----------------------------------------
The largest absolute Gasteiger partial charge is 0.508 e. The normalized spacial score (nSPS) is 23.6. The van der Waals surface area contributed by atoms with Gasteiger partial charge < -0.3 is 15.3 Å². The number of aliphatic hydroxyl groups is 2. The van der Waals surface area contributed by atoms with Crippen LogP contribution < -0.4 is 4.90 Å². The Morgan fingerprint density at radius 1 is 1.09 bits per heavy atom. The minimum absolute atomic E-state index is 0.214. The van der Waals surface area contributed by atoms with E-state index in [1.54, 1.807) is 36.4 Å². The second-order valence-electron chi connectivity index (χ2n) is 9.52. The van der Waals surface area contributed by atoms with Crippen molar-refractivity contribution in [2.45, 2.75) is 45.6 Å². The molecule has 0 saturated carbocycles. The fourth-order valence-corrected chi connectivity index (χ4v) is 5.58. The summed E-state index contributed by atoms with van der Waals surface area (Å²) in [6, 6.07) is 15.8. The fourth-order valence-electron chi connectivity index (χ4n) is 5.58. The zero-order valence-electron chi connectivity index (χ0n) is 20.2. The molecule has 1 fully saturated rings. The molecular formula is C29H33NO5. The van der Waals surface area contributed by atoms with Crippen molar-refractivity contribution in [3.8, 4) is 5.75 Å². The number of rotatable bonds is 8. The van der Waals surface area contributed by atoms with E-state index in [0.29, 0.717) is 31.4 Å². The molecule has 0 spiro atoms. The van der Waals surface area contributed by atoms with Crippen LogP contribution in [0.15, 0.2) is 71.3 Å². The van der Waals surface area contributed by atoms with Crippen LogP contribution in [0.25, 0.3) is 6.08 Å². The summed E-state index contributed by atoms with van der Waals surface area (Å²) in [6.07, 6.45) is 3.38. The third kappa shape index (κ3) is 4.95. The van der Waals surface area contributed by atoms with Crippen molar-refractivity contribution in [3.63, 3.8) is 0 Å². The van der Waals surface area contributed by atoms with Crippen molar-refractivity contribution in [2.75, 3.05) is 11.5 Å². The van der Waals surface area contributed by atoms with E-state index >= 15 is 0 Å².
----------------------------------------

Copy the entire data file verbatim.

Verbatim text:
The largest absolute Gasteiger partial charge is 0.508 e. The normalized spacial score (nSPS) is 23.6. The van der Waals surface area contributed by atoms with Gasteiger partial charge < -0.3 is 15.3 Å². The number of aliphatic hydroxyl groups is 2. The van der Waals surface area contributed by atoms with Crippen LogP contribution < -0.4 is 4.90 Å². The Morgan fingerprint density at radius 1 is 1.09 bits per heavy atom. The minimum absolute atomic E-state index is 0.214. The van der Waals surface area contributed by atoms with E-state index in [1.54, 1.807) is 36.4 Å². The second-order valence-electron chi connectivity index (χ2n) is 9.52. The van der Waals surface area contributed by atoms with Crippen molar-refractivity contribution in [2.45, 2.75) is 45.6 Å². The molecule has 0 saturated carbocycles. The fourth-order valence-corrected chi connectivity index (χ4v) is 5.58. The summed E-state index contributed by atoms with van der Waals surface area (Å²) in [6, 6.07) is 15.8. The fourth-order valence-electron chi connectivity index (χ4n) is 5.58. The zero-order valence-electron chi connectivity index (χ0n) is 20.2. The molecule has 1 fully saturated rings. The molecular formula is C29H33NO5. The van der Waals surface area contributed by atoms with Crippen molar-refractivity contribution in [3.8, 4) is 5.75 Å². The number of rotatable bonds is 8. The van der Waals surface area contributed by atoms with E-state index in [0.29, 0.717) is 31.4 Å². The molecule has 0 spiro atoms. The van der Waals surface area contributed by atoms with Crippen LogP contribution in [0.15, 0.2) is 71.3 Å². The van der Waals surface area contributed by atoms with Crippen LogP contribution in [0.25, 0.3) is 6.08 Å². The summed E-state index contributed by atoms with van der Waals surface area (Å²) in [6.07, 6.45) is 3.38. The third kappa shape index (κ3) is 4.95. The van der Waals surface area contributed by atoms with Crippen molar-refractivity contribution in [3.63, 3.8) is 0 Å². The van der Waals surface area contributed by atoms with Crippen molar-refractivity contribution in [2.75, 3.05) is 11.5 Å². The van der Waals surface area contributed by atoms with E-state index >= 15 is 0 Å².